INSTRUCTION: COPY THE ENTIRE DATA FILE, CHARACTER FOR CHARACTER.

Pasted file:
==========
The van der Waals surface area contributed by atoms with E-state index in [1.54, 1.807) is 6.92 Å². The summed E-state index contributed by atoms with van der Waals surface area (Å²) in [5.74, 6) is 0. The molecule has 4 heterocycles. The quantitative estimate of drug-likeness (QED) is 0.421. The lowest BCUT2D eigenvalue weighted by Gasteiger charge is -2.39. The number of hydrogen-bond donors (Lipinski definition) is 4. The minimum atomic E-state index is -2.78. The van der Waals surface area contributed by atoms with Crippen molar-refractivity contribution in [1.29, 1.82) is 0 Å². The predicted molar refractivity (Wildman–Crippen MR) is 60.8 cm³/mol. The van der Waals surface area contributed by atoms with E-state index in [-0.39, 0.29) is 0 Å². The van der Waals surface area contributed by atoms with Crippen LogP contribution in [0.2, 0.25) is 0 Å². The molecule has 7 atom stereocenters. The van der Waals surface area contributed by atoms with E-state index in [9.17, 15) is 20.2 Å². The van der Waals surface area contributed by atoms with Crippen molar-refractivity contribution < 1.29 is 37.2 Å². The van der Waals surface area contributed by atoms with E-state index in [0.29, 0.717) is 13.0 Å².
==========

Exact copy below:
The van der Waals surface area contributed by atoms with E-state index in [1.54, 1.807) is 6.92 Å². The summed E-state index contributed by atoms with van der Waals surface area (Å²) in [5.74, 6) is 0. The molecule has 4 heterocycles. The quantitative estimate of drug-likeness (QED) is 0.421. The lowest BCUT2D eigenvalue weighted by Gasteiger charge is -2.39. The number of hydrogen-bond donors (Lipinski definition) is 4. The minimum atomic E-state index is -2.78. The van der Waals surface area contributed by atoms with Crippen molar-refractivity contribution in [1.29, 1.82) is 0 Å². The predicted molar refractivity (Wildman–Crippen MR) is 60.8 cm³/mol. The van der Waals surface area contributed by atoms with E-state index in [-0.39, 0.29) is 0 Å². The van der Waals surface area contributed by atoms with Crippen LogP contribution in [0.2, 0.25) is 0 Å². The molecule has 7 atom stereocenters. The van der Waals surface area contributed by atoms with E-state index in [9.17, 15) is 20.2 Å². The van der Waals surface area contributed by atoms with Crippen molar-refractivity contribution < 1.29 is 37.2 Å². The van der Waals surface area contributed by atoms with E-state index in [0.29, 0.717) is 13.0 Å².